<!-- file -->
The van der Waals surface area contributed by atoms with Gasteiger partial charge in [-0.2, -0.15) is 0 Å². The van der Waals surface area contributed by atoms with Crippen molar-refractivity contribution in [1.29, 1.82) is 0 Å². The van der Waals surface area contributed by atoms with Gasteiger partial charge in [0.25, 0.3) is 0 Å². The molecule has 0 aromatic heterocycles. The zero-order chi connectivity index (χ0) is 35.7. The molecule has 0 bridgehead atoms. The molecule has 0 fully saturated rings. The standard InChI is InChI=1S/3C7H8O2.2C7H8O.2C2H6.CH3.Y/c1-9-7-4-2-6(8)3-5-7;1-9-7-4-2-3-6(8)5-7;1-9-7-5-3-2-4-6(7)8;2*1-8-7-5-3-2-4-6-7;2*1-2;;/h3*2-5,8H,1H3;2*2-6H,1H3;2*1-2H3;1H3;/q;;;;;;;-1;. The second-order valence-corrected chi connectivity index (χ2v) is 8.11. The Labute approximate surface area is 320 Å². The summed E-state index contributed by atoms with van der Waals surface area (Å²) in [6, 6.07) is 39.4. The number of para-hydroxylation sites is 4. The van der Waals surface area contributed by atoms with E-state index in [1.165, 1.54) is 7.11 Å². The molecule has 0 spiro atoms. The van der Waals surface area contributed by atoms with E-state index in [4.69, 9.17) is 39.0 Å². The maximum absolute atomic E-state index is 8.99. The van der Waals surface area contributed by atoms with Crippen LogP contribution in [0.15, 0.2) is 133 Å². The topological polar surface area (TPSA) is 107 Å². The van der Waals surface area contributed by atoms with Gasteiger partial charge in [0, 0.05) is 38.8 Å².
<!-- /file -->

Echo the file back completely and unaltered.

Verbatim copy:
The van der Waals surface area contributed by atoms with Gasteiger partial charge in [-0.2, -0.15) is 0 Å². The van der Waals surface area contributed by atoms with Crippen molar-refractivity contribution in [1.29, 1.82) is 0 Å². The van der Waals surface area contributed by atoms with Gasteiger partial charge in [0.25, 0.3) is 0 Å². The molecule has 0 aromatic heterocycles. The zero-order chi connectivity index (χ0) is 35.7. The molecule has 0 bridgehead atoms. The molecule has 0 fully saturated rings. The standard InChI is InChI=1S/3C7H8O2.2C7H8O.2C2H6.CH3.Y/c1-9-7-4-2-6(8)3-5-7;1-9-7-4-2-3-6(8)5-7;1-9-7-5-3-2-4-6(7)8;2*1-8-7-5-3-2-4-6-7;2*1-2;;/h3*2-5,8H,1H3;2*2-6H,1H3;2*1-2H3;1H3;/q;;;;;;;-1;. The second-order valence-corrected chi connectivity index (χ2v) is 8.11. The Labute approximate surface area is 320 Å². The summed E-state index contributed by atoms with van der Waals surface area (Å²) in [6, 6.07) is 39.4. The number of para-hydroxylation sites is 4. The van der Waals surface area contributed by atoms with E-state index in [1.165, 1.54) is 7.11 Å². The molecule has 0 spiro atoms. The van der Waals surface area contributed by atoms with E-state index in [4.69, 9.17) is 39.0 Å². The maximum absolute atomic E-state index is 8.99. The van der Waals surface area contributed by atoms with Crippen LogP contribution in [0.15, 0.2) is 133 Å². The topological polar surface area (TPSA) is 107 Å². The van der Waals surface area contributed by atoms with Gasteiger partial charge in [0, 0.05) is 38.8 Å².